Remembering The Band's Levon Helm

This article is more than 7 years old.
Levon Helm performs at the Newport Folk Festival at in Newport, R.I. in 2008. Helm, who was in the final stages of his battle with cancer, died Thursday. (AP)
Levon Helm performs at the Newport Folk Festival at in Newport, R.I. in 2008. Helm, who was in the final stages of his battle with cancer, died Thursday. (AP)

By: Alex Ashlock

I always thought the Band played the most American music of anyone. And on Facebook this week, Wilco's Jeff Tweedy echoed that better than anyone has so far, when he shared his thoughts on the passing of the great singer and drummer Levon Helm.

"Levon was the glue, not just in The Band, but in all of what people think of when they think of North American music," Tweedy writes. “He was a great unifier; a great glue. He unified blues and country, rural and city, and even North and South. Luckily he showed us all the way to keep it together and let it swing." Well said Jeff.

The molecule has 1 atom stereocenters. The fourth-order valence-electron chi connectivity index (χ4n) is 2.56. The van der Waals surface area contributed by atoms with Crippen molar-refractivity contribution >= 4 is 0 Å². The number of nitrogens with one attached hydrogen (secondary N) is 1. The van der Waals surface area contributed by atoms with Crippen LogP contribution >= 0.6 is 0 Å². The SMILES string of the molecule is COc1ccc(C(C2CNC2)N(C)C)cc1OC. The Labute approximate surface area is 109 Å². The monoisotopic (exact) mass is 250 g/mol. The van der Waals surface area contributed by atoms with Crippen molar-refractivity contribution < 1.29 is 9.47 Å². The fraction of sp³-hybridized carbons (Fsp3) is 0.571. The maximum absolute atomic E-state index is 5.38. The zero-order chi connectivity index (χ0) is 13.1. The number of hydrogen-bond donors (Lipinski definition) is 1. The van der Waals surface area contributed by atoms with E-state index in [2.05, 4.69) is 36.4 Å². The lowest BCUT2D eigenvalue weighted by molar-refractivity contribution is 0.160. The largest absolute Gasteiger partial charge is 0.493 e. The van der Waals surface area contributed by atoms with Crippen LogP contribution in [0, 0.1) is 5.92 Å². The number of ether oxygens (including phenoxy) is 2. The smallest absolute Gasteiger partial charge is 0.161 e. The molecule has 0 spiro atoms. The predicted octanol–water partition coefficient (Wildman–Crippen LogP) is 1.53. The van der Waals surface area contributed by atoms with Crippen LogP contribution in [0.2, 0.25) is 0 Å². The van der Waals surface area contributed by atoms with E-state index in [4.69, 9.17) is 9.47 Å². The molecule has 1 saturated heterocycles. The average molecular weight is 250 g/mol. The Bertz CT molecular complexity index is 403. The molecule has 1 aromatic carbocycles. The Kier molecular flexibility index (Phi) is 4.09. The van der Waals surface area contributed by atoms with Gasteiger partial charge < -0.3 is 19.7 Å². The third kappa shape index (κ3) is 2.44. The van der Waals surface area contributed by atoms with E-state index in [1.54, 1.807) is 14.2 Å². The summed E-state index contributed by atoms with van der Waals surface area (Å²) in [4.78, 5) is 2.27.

On the show today, we are paying tribute to a group of American musicians known as the Wrecking Crew.

They played, without credit, on countless hit songs recorded in Los Angeles in the 1960s and 70s. When you hear the Byrds' recording of Bob Dylan's "Mr. Tambourine Man," it is Roger McGuinn playing that ringing Rickenbacker guitar, but it's Hal Blaine of the Wrecking Crew on drums.

Hal is 83 now, a Rock and Roll Hall of Famer and a great drummer. Today, we're saying goodbye to another great one. Levon Helm died this week from cancer. He was 71. Rest in peace Levon.

This program aired on April 20, 2012. The audio for this program is not available.

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